- By Native News Online Staff
WASHINGTON — U.S. Sen. Elizabeth Warren (D-MA) and Rep. Sharice Davids (D-KS) are urging the Indian Health Service (IHS) to ensure that culturally appropriate supports are in place for survivors and communities impacted by lingering effects of Indian boarding school policies. Their outreach to IHS via a letter follows Interior Secretary Deb Haaland establishment of the Federal Indian Boarding School Initiative on June 22, 2021.
Sen. Warren and Rep. Davids asked that IHS develop protections with the Dept. of Health and Human Services programs and the Interior Department’s Bureau of Indian Affairs (BIA) for those who suffer from intergenerational trauma associated with Indian boarding school policies.
The letter was joined by 19 of their colleagues in Congress.
“We urge IHS to consider potential protections for those experiencing trauma from the Indian Boarding School Policies and the revelations that will continue to emerge during the course of the Federal Indian Boarding School Initiative. This revisiting and exploration of the boarding school era could be traumatic for survivors, their families, and their communities.”
The requests in the letter were suggested—and are supported—by the National Native American Boarding School Healing Coalition and the National Indian Health Board (NIHB). One step identified in the letter that has been recommended by the National Native American Boarding School Healing Coalition and NIHB is the creation of a culturally competent hotline.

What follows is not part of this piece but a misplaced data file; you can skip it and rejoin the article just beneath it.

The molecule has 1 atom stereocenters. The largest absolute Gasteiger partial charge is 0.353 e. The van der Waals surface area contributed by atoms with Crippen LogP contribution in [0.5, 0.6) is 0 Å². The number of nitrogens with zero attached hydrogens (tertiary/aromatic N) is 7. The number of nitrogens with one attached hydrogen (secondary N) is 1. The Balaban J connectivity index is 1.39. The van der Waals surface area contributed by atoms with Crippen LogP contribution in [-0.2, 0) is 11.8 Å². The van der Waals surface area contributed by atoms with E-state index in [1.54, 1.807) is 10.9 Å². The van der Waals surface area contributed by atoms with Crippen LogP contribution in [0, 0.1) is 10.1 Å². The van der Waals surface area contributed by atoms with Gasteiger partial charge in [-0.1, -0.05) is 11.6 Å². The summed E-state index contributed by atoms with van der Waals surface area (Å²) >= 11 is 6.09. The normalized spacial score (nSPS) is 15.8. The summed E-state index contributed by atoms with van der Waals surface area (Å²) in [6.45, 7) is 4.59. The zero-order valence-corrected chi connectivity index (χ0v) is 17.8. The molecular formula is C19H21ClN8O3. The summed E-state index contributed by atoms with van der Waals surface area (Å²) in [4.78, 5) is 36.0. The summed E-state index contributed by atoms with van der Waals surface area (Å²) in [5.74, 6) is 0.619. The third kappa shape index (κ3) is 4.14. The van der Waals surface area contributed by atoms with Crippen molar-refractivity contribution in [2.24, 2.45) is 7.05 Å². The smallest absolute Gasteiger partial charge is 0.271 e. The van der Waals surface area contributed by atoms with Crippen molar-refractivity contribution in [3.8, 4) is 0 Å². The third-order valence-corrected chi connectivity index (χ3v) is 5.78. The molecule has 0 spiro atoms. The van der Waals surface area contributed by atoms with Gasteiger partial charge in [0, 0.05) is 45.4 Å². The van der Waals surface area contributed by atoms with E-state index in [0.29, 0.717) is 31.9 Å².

The legacy of the Indian boarding school policies continues to impact Native communities through intergenerational trauma, grief over the loss of children who never returned, cycles of violence and abuse, disappearance, health disparities, substance abuse, premature deaths, despair, and additional undocumented psychological trauma.
“The Indian Boarding School era is a stain in America’s history, and it is long overdue that we begin to formally investigate the past wrongs and ongoing harms of these policies. We therefore strongly commend the Biden Administration’s courage and commitment to investigating the harms imposed on Native communities by the federal government, and we look forward to working together to address the resulting painful intergenerational reverberations in Native communities today,” the lawmakers concluded.
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The truth about Indian Boarding Schools
This month, we’re asking our readers to help us raise $10,000 to fund our year-long journalism initiative called “The Indian Boarding School Project: A Dark Chapter in History.” Our mission is to shine a light on the dark era of forced assimilation of native American children by the U.S. government and churches. You’ll be able to read stories each week and join us for Livestream events to understand what the Indian Boarding School era has meant to Native Americans — and what it still means today.
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